Glass windows can be a bird's worst enemy: Nature Regina

·3 min read
A dead bird is shown below the a glass walkway at the National Gallery of Canada in Ottawa. Glass structures and buildings with glass windows are a hazard for many North American birds.  (Safe Wings Ottawa - image credit)
A dead bird is shown below the a glass walkway at the National Gallery of Canada in Ottawa. Glass structures and buildings with glass windows are a hazard for many North American birds. (Safe Wings Ottawa - image credit)

With winter weather around the corner, bird-lovers in Regina are hoping to keep their feathered friends safe during their yearly migration.

Glass windows are a major hazard for migrating birds, says Jeffrey Gamble, a board member with Nature Regina. An estimated 25 million birds die in Canada every year due to collisions with windows.

"I generally have a love of nature and a love of birds, and I get a very visceral pain in my heart when I hear that dull thud of a bird hitting one of my windows," said Gamble. "It's heartbreaking. It's tragic."

For the last two years, Gamble has been running Nature Regina's Bird Safe initiative. Twice a year — once during spring migration and once during fall migration — he co-ordinates groups of volunteers who go out and search for dead or injured birds in the city.

They collect information on where the bird fell and log it into the Global Bird Collision Mapper, a national database which tracks bird collisions with buildings throughout Canada.

The dead birds get bagged up and donated to the Royal Saskatchewan Museum.

"If you are out walking around and you find a dead bird … you could log that bird with where you found it and your name and the date, put it into a bag and drop it off at the Royal Saskatchewan Museum," said Gamble.

"They would love to have that donation and it would give a purpose to that bird's death."

Dr. Ryan Fisher, curator of vertebrate zoology at the Royal Saskatchewan Museum, said those donations mean the museum can store and study the birds, as well as use them in exhibits.

"If people do find any dead things, we'd ask that they just bring it to us right away rather than keeping it in their freezer, because technically it is illegal for people to house bird parts," he said.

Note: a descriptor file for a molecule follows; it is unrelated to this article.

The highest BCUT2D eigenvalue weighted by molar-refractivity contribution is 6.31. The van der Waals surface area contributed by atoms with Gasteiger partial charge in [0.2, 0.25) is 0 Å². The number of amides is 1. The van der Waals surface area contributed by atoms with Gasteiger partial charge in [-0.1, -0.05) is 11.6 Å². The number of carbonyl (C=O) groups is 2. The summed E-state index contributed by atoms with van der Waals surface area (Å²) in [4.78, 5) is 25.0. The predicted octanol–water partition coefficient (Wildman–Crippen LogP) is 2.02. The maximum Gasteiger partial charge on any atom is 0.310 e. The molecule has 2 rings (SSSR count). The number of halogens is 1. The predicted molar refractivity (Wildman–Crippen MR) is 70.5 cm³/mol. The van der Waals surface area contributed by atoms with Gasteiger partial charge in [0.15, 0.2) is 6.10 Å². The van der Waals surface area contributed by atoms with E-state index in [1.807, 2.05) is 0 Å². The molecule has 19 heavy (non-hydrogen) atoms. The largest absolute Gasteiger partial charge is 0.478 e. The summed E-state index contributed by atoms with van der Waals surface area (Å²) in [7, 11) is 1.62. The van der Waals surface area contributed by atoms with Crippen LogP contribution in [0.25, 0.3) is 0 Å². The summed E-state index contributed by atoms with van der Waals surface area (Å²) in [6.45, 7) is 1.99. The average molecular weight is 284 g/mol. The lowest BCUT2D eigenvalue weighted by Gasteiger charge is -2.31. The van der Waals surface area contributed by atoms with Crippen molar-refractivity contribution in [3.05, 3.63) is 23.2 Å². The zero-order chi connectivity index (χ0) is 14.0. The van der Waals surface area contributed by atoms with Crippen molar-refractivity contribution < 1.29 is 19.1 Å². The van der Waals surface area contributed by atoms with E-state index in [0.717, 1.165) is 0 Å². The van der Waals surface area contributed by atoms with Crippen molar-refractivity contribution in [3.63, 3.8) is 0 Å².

"We have all the necessary permits to keep the birds, to handle the birds and to get them from organizations like Nature Regina."

Easy ways to prevent collisions

Over the years of running the Bird Safe initiative, Gamble has been surprised by the biodiversity volunteers have managed to capture in just a few mornings of searching a year.

"In the … programs we've run, we've found about 80 birds in total, and about 20 different species of birds," said Gamble.

"And that's only between the hours of 6 and 7 in the morning, one day a week for two weeks of the year. So if we can broaden the program, I'm anticipating we'll find a lot more birds."

And while Gamble says it's not common for volunteers to be able to save an injured bird, it can happen.

"It gives the whole day purpose and meaning," he said. "You can't help but feel good when you have an opportunity to find a bird and immediately rescue it and release it."

If your home has a window that seems to keep attracting bird strikes, Gamble says there are easy solutions to make it safer.

Nature Regina sells window tape, which can help the birds see that there is an obstacle in their flight path.

"Most of the solutions coming out now are attractive — they look good," said Gamble. "Gone are the days of hanging CDs and dollar-store stickers from your windows."

As this migratory season continues, Gamble hopes to keep the Bird Safe initiative growing "one bird at a time."

"It's in its infancy," he said. "We're very excited to see where the program goes from here."

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